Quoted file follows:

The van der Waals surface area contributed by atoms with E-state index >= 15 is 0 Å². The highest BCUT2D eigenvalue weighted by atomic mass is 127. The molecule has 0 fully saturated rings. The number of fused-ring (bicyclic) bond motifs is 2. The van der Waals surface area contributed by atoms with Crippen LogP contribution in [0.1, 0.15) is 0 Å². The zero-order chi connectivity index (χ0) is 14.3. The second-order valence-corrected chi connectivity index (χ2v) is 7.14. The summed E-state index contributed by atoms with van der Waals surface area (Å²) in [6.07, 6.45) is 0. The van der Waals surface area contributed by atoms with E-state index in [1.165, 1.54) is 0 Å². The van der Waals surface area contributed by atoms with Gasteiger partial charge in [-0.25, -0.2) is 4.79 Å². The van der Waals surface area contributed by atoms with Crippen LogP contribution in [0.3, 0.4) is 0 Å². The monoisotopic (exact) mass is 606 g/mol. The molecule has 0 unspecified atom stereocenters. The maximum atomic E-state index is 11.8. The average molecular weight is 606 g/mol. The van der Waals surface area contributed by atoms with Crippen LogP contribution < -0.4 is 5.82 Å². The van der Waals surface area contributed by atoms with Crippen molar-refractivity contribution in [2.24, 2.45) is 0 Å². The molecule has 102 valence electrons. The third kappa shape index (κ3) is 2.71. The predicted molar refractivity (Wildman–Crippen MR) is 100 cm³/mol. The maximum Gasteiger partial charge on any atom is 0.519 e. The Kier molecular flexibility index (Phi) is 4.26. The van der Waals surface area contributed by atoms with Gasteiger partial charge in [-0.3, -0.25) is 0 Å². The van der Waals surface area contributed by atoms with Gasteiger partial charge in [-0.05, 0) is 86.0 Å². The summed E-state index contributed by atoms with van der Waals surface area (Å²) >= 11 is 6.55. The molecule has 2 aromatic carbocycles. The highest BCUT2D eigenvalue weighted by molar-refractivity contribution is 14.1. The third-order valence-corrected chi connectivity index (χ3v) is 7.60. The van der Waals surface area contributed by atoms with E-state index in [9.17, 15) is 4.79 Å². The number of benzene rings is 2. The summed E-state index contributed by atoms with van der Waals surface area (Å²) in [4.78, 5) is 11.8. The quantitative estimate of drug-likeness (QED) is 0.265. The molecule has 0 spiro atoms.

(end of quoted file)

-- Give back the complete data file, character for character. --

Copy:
The van der Waals surface area contributed by atoms with E-state index >= 15 is 0 Å². The highest BCUT2D eigenvalue weighted by atomic mass is 127. The molecule has 0 fully saturated rings. The number of fused-ring (bicyclic) bond motifs is 2. The van der Waals surface area contributed by atoms with Crippen LogP contribution in [0.1, 0.15) is 0 Å². The zero-order chi connectivity index (χ0) is 14.3. The second-order valence-corrected chi connectivity index (χ2v) is 7.14. The summed E-state index contributed by atoms with van der Waals surface area (Å²) in [6.07, 6.45) is 0. The van der Waals surface area contributed by atoms with E-state index in [1.165, 1.54) is 0 Å². The van der Waals surface area contributed by atoms with Gasteiger partial charge in [-0.25, -0.2) is 4.79 Å². The van der Waals surface area contributed by atoms with Crippen LogP contribution in [0.3, 0.4) is 0 Å². The monoisotopic (exact) mass is 606 g/mol. The molecule has 0 unspecified atom stereocenters. The maximum atomic E-state index is 11.8. The average molecular weight is 606 g/mol. The van der Waals surface area contributed by atoms with Crippen LogP contribution < -0.4 is 5.82 Å². The van der Waals surface area contributed by atoms with Crippen molar-refractivity contribution in [2.24, 2.45) is 0 Å². The molecule has 102 valence electrons. The third kappa shape index (κ3) is 2.71. The predicted molar refractivity (Wildman–Crippen MR) is 100 cm³/mol. The maximum Gasteiger partial charge on any atom is 0.519 e. The Kier molecular flexibility index (Phi) is 4.26. The van der Waals surface area contributed by atoms with Gasteiger partial charge in [-0.3, -0.25) is 0 Å². The van der Waals surface area contributed by atoms with Gasteiger partial charge in [-0.05, 0) is 86.0 Å². The summed E-state index contributed by atoms with van der Waals surface area (Å²) >= 11 is 6.55. The molecule has 2 aromatic carbocycles. The highest BCUT2D eigenvalue weighted by molar-refractivity contribution is 14.1. The third-order valence-corrected chi connectivity index (χ3v) is 7.60. The van der Waals surface area contributed by atoms with E-state index in [9.17, 15) is 4.79 Å². The number of benzene rings is 2. The summed E-state index contributed by atoms with van der Waals surface area (Å²) in [4.78, 5) is 11.8. The quantitative estimate of drug-likeness (QED) is 0.265. The molecule has 0 spiro atoms.